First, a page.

There is a large and growing literature on infrastructure. Here is what I have been grappling with lately:

Starosielski, N. (2015). The Undersea Network. Duke University Press.

Hecht, J. (2004). City of Light: The Story of Fiber Optics. Oxford University Press.

Jackson, S. J., Edwards, P. N., Bowker, G. C., & Knobel, C. P. (2007). Understanding Infrastructure: History, Heuristics and Cyberinfrastructure Policy. First Monday, 12(6).

Edwards, P. N. (2010). A Vast Machine: Computer Models, Climate Data, and the Politics of Global Warming. MIT Press.

(missing reference)

Jones, C. F. (2014). Routes of Power. Harvard University Press.

Preda, A. (2009). Framing Finance: The Boundaries of Markets and Modern Capitalism. University of Chicago Press.

As you can see from the inclusion of books like the Preda, I am adopting a very broad understanding of what constitutes infrastructure.

21 March 2016

This month I have mostly been reading about Bitcoin and other virtual currencies, as well as some larger economic history for context.

Popper, N. (2015). Digital Gold. HarperCollins.

Castronova, E. (2014). Wildcat Currency. Yale University Press.

Golumbia, D. (2015). Bitcoin as Politics: Distributed Right-Wing Extremism. SSRN Electronic Journal.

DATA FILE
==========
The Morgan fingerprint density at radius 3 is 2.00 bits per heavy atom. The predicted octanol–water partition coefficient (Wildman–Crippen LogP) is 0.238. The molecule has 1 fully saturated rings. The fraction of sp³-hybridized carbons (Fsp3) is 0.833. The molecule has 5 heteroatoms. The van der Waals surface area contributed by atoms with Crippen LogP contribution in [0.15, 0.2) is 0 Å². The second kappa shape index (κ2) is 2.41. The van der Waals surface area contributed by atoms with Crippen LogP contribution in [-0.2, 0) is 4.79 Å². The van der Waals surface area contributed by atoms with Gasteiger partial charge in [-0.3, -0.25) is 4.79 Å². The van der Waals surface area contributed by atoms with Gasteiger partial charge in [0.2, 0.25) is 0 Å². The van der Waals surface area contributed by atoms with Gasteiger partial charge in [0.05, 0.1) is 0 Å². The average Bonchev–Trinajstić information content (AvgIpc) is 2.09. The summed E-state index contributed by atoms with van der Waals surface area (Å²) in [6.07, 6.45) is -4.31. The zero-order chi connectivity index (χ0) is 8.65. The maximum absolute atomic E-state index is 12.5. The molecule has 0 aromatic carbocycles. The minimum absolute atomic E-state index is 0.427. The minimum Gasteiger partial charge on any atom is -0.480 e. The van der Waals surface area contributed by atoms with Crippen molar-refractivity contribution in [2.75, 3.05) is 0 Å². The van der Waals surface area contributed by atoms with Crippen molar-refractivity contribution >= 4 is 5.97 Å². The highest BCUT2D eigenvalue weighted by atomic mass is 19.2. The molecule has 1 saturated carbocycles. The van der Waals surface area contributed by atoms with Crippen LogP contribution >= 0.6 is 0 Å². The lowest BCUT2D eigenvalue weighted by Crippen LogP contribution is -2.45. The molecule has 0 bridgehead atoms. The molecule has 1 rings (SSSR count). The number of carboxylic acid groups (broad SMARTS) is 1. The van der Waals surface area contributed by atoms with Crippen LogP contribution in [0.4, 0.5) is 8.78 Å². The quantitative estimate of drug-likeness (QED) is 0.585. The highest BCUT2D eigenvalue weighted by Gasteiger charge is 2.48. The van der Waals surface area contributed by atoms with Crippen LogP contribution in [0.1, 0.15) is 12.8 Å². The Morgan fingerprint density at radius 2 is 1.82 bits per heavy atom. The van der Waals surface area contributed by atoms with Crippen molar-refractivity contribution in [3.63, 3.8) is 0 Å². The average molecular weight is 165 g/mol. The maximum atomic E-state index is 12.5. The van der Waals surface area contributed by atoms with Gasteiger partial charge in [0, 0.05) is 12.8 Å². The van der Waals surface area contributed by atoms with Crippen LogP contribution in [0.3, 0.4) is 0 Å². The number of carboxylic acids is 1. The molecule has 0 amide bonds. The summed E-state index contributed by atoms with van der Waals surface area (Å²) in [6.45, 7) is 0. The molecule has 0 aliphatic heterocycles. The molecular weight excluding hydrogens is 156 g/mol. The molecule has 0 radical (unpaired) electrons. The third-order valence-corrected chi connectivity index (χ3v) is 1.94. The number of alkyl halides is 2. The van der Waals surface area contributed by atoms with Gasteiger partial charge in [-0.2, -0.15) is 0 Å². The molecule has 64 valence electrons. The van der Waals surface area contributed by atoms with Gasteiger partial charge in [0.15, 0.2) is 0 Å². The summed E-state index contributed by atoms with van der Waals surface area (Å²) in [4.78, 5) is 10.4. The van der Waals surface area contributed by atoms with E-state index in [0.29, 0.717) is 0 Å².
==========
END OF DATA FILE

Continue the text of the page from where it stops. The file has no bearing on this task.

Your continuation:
Malone, D., & O’Dwyer, K. J. (2014). Bitcoin Mining and Its Energy Footprint. In Irish Signals & Systems Conference 2014 (pp. 280–285). Institution of Engineering and Technology.

27 January 2016

I am reading up on the intersection of the history of technology and environmental history. This includes some classics by Tarr & Stine as well as works by up-and-comers like Dolly and Finn Arne Jørgensen.

Stine, J. K., & Tarr, J. A. (1998). At the Intersection of Histories: Technology and the Environment. Technology and Culture, 39(4), 601.

Reuss, M., & Cutcliffe, S. H. (2010). The Illusory Boundary: Environment and Technology in History. University of Virginia Press.

Steinberg, T. (2004). Nature Incorporated : Industrialization and the Waters of New England (Studies in Environment and History). Cambridge University Press.

Pritchard, S. B. (2011). Confluence. Harvard University Press.

Jørgensen, D., Jørgensen, F. A., & Pritchard, S. B. (2013). New Natures: Joining Environmental History with Science and Technology Studies. University of Pittsburgh Pre.

© 2015 Nathan Ensmenger